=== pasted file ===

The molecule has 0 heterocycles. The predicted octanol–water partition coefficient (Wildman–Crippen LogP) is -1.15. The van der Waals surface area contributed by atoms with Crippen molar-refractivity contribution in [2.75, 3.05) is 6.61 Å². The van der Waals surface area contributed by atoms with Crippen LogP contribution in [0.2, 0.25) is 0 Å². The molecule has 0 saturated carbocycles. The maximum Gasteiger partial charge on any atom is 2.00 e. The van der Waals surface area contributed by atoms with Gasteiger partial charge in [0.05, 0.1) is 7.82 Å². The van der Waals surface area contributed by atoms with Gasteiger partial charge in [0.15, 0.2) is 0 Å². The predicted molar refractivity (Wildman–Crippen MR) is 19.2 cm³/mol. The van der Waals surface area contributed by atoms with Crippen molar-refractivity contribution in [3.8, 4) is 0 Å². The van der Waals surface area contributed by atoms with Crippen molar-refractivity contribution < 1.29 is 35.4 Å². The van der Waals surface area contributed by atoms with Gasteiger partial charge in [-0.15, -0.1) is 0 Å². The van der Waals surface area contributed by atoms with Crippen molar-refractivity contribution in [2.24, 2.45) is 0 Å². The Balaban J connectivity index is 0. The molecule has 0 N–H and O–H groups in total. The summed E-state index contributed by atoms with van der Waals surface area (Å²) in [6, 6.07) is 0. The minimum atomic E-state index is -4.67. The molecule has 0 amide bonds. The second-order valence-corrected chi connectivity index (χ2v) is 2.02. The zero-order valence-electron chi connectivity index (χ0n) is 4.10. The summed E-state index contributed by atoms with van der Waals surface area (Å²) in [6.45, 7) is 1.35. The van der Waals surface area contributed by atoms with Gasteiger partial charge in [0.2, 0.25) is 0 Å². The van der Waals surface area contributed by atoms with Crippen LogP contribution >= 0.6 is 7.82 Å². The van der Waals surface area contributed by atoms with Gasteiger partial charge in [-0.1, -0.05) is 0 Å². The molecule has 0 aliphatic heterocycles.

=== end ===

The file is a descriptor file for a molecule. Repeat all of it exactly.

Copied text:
The molecule has 0 heterocycles. The predicted octanol–water partition coefficient (Wildman–Crippen LogP) is -1.15. The van der Waals surface area contributed by atoms with Crippen molar-refractivity contribution in [2.75, 3.05) is 6.61 Å². The van der Waals surface area contributed by atoms with Crippen LogP contribution in [0.2, 0.25) is 0 Å². The molecule has 0 saturated carbocycles. The maximum Gasteiger partial charge on any atom is 2.00 e. The van der Waals surface area contributed by atoms with Gasteiger partial charge in [0.05, 0.1) is 7.82 Å². The van der Waals surface area contributed by atoms with Gasteiger partial charge in [0.15, 0.2) is 0 Å². The predicted molar refractivity (Wildman–Crippen MR) is 19.2 cm³/mol. The van der Waals surface area contributed by atoms with Crippen molar-refractivity contribution in [3.8, 4) is 0 Å². The van der Waals surface area contributed by atoms with Crippen molar-refractivity contribution < 1.29 is 35.4 Å². The van der Waals surface area contributed by atoms with Gasteiger partial charge in [-0.15, -0.1) is 0 Å². The van der Waals surface area contributed by atoms with Crippen molar-refractivity contribution in [2.24, 2.45) is 0 Å². The Balaban J connectivity index is 0. The molecule has 0 N–H and O–H groups in total. The summed E-state index contributed by atoms with van der Waals surface area (Å²) in [6, 6.07) is 0. The minimum atomic E-state index is -4.67. The molecule has 0 amide bonds. The second-order valence-corrected chi connectivity index (χ2v) is 2.02. The zero-order valence-electron chi connectivity index (χ0n) is 4.10. The summed E-state index contributed by atoms with van der Waals surface area (Å²) in [6.45, 7) is 1.35. The van der Waals surface area contributed by atoms with Gasteiger partial charge in [0.2, 0.25) is 0 Å². The van der Waals surface area contributed by atoms with Crippen LogP contribution >= 0.6 is 7.82 Å². The van der Waals surface area contributed by atoms with Gasteiger partial charge in [-0.1, -0.05) is 0 Å². The molecule has 0 aliphatic heterocycles.